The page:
Friday 8 February 2008

Film: Déjà Vu (2006)

The time is the present, the location New Orleans. A massive car bomb destroys a ferry packed with families, and ATF agent Doug Carlin (Denzel Washington) is assigned to the team to investigate it. Be warned: I try to avoid spoilers in my reviews, but it really isn't possible with this one, so if you plan to watch the film and want the plot to be a surprise, stop reading NOW!


Carlin discovers that the FBI are using a "time machine" based on wormhole technology which allows them to look at any point within a radius of a few miles of the machine, but with a fixed timelag of four days and six hours. As the team look back into the past to discover clues to the identity of the bomber, they focus on a young woman, Claire Kuchever (Paula Patton) from whom the bomber obtained the vehicle used in the attack – and whose body had been found in the water near the explosion. Over days of observation, Carlin falls in love with her and, after the bomber has been identified and arrested and the case is closed down, goes back into the past to try to rescue her and to prevent the bombing from happening.

So far so good: it seems to be a straightforward alternate time-line story, with the branch point being Carlin's attempts to alter the past, from which moment the "future" divides into the original time-line in the first part of the film (lets call it TL1) and the new one caused by Carlin's actions, which runs in parallel (TL2). This division into two time-lines is specifically acknowledged in the film, when one of the characters considers the implications of altering the past. Unfortunately, there are some massive plot holes which make a nonsense of the story, which is a shame because it is otherwise an intriguing and entertaining film with some neat touches. If you don't want to know what the problems are, stop reading NOW!


The problem is that the film-makers get terribly confused between the time-lines. This first becomes obvious during a dramatic and original car chase in TL1, in which Carlin is driving a vehicle while trying to follow, through a portable viewer linked to the time machine, the bomber who is driving the same route 4+ days in the past. He is so distracted that he causes a series of accidents, and when he has to double back he drives past some blazing wrecks – but these also appear in the view of the past. That's just carelessness, but a more fundamental problem is that a whole series of events is misplaced: starting with the murder of his partner (due to a message Carlin had sent into the past) and going through the destruction of the bomber's property as Carlin rescues the girl, and then his subsequent visit to her flat to clean up his injuries (leaving bloodstained dressings), during which the girl rings up the ATF office to check on his identity. These events only occur because of Carlin's efforts to alter the past, and therefore belong in TL2, but they are all observed in TL1, in which the girl died before most of the events which "involve" her. That makes no sense at all.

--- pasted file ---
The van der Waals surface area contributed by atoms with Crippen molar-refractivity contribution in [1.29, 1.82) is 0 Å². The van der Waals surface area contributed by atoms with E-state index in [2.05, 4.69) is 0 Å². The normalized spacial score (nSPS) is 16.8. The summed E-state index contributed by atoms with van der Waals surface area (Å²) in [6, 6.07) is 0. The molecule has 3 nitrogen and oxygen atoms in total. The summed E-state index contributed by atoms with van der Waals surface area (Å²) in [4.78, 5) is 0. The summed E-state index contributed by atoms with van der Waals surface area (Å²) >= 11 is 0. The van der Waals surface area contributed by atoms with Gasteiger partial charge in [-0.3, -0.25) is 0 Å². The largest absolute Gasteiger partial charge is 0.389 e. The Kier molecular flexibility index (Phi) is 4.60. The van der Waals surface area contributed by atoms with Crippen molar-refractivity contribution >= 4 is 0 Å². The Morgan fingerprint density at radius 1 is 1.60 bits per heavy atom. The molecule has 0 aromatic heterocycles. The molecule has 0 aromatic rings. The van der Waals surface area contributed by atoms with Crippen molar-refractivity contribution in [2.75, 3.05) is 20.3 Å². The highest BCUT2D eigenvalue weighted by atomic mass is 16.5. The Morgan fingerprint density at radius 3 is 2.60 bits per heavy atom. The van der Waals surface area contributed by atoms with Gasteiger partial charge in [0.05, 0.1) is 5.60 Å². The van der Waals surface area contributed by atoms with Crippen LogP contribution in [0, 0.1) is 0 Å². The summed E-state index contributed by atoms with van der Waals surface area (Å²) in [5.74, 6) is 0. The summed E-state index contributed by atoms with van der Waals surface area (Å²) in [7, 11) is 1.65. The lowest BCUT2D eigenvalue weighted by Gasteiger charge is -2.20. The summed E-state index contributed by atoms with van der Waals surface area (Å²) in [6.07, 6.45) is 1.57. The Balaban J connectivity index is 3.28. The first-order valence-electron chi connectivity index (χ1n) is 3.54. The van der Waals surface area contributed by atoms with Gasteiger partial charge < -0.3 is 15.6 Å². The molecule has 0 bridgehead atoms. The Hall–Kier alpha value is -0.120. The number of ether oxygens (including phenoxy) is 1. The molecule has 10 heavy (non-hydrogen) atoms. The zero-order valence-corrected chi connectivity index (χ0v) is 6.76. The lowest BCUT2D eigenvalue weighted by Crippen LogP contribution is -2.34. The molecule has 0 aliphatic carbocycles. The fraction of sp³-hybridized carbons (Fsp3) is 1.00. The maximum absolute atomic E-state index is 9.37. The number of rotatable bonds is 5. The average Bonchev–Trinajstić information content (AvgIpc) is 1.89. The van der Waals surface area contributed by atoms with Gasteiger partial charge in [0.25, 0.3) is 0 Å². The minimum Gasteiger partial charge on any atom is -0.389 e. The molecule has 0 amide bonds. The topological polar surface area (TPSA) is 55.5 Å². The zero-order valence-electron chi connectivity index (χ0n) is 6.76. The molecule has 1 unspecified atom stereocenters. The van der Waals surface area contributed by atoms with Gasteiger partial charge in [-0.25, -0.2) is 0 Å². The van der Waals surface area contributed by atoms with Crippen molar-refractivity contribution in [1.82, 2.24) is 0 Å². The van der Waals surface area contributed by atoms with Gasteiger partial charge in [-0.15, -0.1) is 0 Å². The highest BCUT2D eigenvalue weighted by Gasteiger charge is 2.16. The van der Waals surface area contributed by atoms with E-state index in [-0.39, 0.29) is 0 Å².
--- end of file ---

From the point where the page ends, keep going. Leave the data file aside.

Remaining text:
Yes, I know that the whole premise of the story is impossible anyway, but that isn't the point. I am willing to suspend disbelief and go along with all sorts of impossible plot lines provided that they are internally consistent (I wouldn't otherwise be able to read SFF at all). It's when they lack internal consistency that I lose patience. I am frankly amazed that an entire team of people spent months working on this film and didn't notice, or decided to ignore, these inconsistencies. Either they suffered from collective stupidity, or they assumed that their audience would be too stupid to notice. Not the way to give SF films a good name.

Friday 1 February 2008

The Godmakers by Frank Herbert

It is the far future and a space-faring humanity is beginning to rediscover planets settled before the devastating Rim War. Their greatest fear is another war, so each time an occupied planet is found, any warlike tendencies lead to a corrective occupation. Particularly prized are the rare individuals with psi powers, which are better understood than now and whose development is largely linked to religion: properly channelled, psi powers can create a god.

Lewis Orne is a newly-trained member of the Rediscovery and Re-education Service, whose job is to assess the cultures of newly-found settled planets to determine their suitability for joining the Galactic Federation. While he is demonstrating remarkable ability in tackling one intractable problem after another, the Abbod of Amel, the planet which is the focus of human religion, is creating a god: exactly what and where, he has no way of telling.

Orne suffers a near-death experience which affects his outlook on life. On recovering, he discovers that he has psi powers, and is sent to Amel, where his process of self-discovery reaches a remarkable conclusion.

Herbert wrote The Godmakers after Dune. It is a much shorter work (175 pages in my 1974 NEL paperback) without the same epic sweep. Nevertheless, it reflects the same fascination with the techniques of myth-making and religion. I can recognise certain elements here which must have subconsciously influenced me when writing Scales, particularly the effect on an individual of the development of unusual abilities. However, Herbert focuses more on the process of getting there than on what happens next. It isn't a great book, but it's worth the time to read.


I've been updating the speculative fiction parts of my website. I have revised my article On Publishing Fiction, which focuses on the pros and cons of traditional vs self-publishing, and I have also amended and transferred to the website articles which previously appeared in this blog: On Marketing and Success and The Length of SF Novels: Quantity vs Quality? All of these should be of interest to those interested in the business of writing and publishing SF or fantasy.

Finally, I have posted the first two chapters of my alternative WW2 novel The Foresight War, to join Part 1 of my SF thriller Scales, to give prospective readers a good chance to try before they buy. Plots summaries and reviews can be read HERE.